This is a very bad news for Google that suffered a massive data breach that exposed the private data of over 500,000 of Google Plus users to third-party developers.

As a consequence of the data exposure, the company is going to shut down the social media network Google+.

The root cause of the data breach is a security vulnerability affecting one of Google+ People APIs that allowed third-party developers to access data for more than 500,000 users.

Exposed data include including usernames, email addresses, occupation, date of birth, profile photos, and gender-related information.

The worse aspect of the story is that the company did not disclose the flaw in the Google+ when it first discovered the issue in this spring because it feared regulatory scrutiny and reputational damage.

“Google exposed the private data of hundreds of thousands of users of the Google+ social network and then opted not to disclose the issue this past spring, in part because of fears that doing so would draw regulatory scrutiny and cause reputational damage, according to people briefed on the incident and documents reviewed by The Wall Street Journal.” reported the Wall Street Journal.

“As part of its response to the incident, the Alphabet Inc. unit on Monday announced a sweeping set of data privacy measures that include permanently shutting down all consumer functionality of Google+.”

Google declared that its experts immediately addressed this vulnerability in March 2018 and that they have found no evidence that any developer has exploited the flaw to access users data. The flaw was present in the Google+ People APIs since 2015.

“We discovered and immediately patched this bug in March 2018. We believe it occurred after launch as a result of the API’s interaction with a subsequent Google+ code change.” reads a blog post published by Google.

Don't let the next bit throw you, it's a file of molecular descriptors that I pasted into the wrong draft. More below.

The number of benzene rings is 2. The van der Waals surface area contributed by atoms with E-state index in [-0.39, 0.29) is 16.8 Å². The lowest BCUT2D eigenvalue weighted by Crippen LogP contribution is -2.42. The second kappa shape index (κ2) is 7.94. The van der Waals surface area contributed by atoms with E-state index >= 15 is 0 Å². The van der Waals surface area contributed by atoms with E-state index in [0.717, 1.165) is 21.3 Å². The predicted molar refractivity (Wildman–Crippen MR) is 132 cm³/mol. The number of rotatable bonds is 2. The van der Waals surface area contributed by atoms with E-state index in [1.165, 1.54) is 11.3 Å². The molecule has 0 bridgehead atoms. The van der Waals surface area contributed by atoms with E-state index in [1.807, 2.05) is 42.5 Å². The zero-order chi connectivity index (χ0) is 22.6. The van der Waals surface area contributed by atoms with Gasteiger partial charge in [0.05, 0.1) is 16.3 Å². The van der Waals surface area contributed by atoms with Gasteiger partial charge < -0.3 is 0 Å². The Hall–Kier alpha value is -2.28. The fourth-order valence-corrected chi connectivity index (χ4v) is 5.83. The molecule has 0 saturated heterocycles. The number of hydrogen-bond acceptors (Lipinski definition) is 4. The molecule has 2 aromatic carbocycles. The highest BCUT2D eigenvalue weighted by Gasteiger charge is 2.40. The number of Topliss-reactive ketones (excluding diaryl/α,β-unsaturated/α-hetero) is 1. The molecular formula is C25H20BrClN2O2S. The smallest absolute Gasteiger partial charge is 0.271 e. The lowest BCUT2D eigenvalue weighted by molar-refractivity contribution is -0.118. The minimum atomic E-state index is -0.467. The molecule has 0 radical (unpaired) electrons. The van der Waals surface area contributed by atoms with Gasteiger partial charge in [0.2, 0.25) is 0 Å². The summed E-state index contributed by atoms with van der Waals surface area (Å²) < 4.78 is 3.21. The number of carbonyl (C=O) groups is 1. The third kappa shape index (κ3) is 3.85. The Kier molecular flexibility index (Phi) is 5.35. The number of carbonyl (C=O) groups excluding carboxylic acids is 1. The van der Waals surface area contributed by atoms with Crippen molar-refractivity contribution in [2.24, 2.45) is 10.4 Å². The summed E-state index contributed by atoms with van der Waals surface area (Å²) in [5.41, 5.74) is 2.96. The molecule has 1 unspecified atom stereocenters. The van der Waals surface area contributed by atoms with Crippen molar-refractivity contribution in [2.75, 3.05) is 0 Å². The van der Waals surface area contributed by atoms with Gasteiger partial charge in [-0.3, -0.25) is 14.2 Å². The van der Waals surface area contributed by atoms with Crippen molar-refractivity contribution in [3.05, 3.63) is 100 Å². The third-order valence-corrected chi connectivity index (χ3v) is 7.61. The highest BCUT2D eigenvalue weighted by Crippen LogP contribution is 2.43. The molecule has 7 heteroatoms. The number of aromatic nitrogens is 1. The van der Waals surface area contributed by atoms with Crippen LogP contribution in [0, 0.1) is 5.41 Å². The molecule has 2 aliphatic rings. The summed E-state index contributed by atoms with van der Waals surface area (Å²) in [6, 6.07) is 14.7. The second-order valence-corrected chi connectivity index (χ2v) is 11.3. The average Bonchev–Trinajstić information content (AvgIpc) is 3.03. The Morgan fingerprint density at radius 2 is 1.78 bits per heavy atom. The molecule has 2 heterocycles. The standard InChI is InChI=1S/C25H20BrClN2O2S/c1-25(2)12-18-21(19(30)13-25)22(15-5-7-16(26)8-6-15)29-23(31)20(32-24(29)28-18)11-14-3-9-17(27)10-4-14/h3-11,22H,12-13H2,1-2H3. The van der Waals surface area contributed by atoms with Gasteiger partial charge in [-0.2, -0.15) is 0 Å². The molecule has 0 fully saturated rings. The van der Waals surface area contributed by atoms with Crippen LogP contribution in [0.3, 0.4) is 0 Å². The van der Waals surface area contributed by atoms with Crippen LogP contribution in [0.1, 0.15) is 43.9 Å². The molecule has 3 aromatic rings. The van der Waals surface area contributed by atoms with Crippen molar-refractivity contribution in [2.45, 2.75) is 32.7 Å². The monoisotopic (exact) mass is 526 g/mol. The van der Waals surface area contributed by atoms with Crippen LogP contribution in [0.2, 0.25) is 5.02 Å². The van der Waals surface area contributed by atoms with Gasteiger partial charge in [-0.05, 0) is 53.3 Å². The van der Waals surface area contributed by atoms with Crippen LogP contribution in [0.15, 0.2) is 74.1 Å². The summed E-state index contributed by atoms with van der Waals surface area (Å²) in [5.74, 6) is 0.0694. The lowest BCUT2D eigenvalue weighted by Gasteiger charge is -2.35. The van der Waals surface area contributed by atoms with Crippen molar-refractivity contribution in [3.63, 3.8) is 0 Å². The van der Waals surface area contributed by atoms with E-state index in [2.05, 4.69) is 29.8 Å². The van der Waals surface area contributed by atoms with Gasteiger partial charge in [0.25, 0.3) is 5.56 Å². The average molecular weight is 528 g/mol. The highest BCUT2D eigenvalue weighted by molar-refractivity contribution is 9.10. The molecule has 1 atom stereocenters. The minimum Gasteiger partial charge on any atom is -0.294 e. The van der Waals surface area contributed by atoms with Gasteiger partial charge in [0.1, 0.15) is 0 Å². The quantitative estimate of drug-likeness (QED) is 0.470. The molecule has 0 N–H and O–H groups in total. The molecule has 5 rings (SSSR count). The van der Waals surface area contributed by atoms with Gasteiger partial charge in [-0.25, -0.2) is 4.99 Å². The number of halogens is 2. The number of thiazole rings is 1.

“We made Google+ with privacy in mind and therefore keep this API’s log data for only two weeks. That means we cannot confirm which users were impacted by this bug. However, we ran a detailed analysis over the two weeks prior to patching the bug, and from that analysis, the Profiles of up to 500,000 Google+ accounts were potentially affected. Our analysis showed that up to 438 applications may have used this API.”

Google_Plus

The choice of not disclosing the vulnerability was probably influenced by the Cambridge Analytica scandal that was occurring in the same period.

“A memo reviewed by the Journal prepared by Google’s legal and policy staff and shared with senior executives warned that disclosing the incident would likely trigger “immediate regulatory interest” and invite comparisons to Facebook’s leak of user information to data firm Cambridge Analytica.” continues the WSJ.

Experts believe that the vulnerability in Google+ is similar to the one recently discovered in Facebook API.

Google will maintain Google+ only for Enterprise users starting from August 2019.

Google also provided information about the Project Strobe program that has seen a privacy internal task force conducting a companywide audit of the company’s APIs in recent months.

“In a blog post on Monday, Google said it plans to clamp down on the data it provides outside developers through APIs. The company will stop letting most outside developers gain access to SMS messaging data, call log data and some forms of contact data on Android phones, and Gmail will only permit a small number of developers to continue building add-ons for the email service, the company said.” concludes the WSJ.
“The coming changes are evidence of a larger rethinking of data privacy at Google, which has in the past placed relatively few restrictions on how external apps access users’ data, provided those users give permission. Restricting access to APIs will hurt some developers who have been helping Google build a universe of useful apps.”

Pierluigi Paganini

(Security Affairs – Google Plus flaw, hacking)

The post Google was aware of a flaw that exposed over 500,000 of Google Plus users, but did not disclose it appeared first on Security Affairs.

EDPB Adopts Opinions on National DPIA Lists in the EU

The European Data Protection Board (“EDPB”) recently published 22 Opinions on the draft lists of Supervisory Authority (“SAs”) in EU Member States regarding which processing operations are subject to the requirement of conducting a data protection impact assessment (“DPIA”) under the EU General Data Protection Regulation (“GDPR”).

National DPIA Lists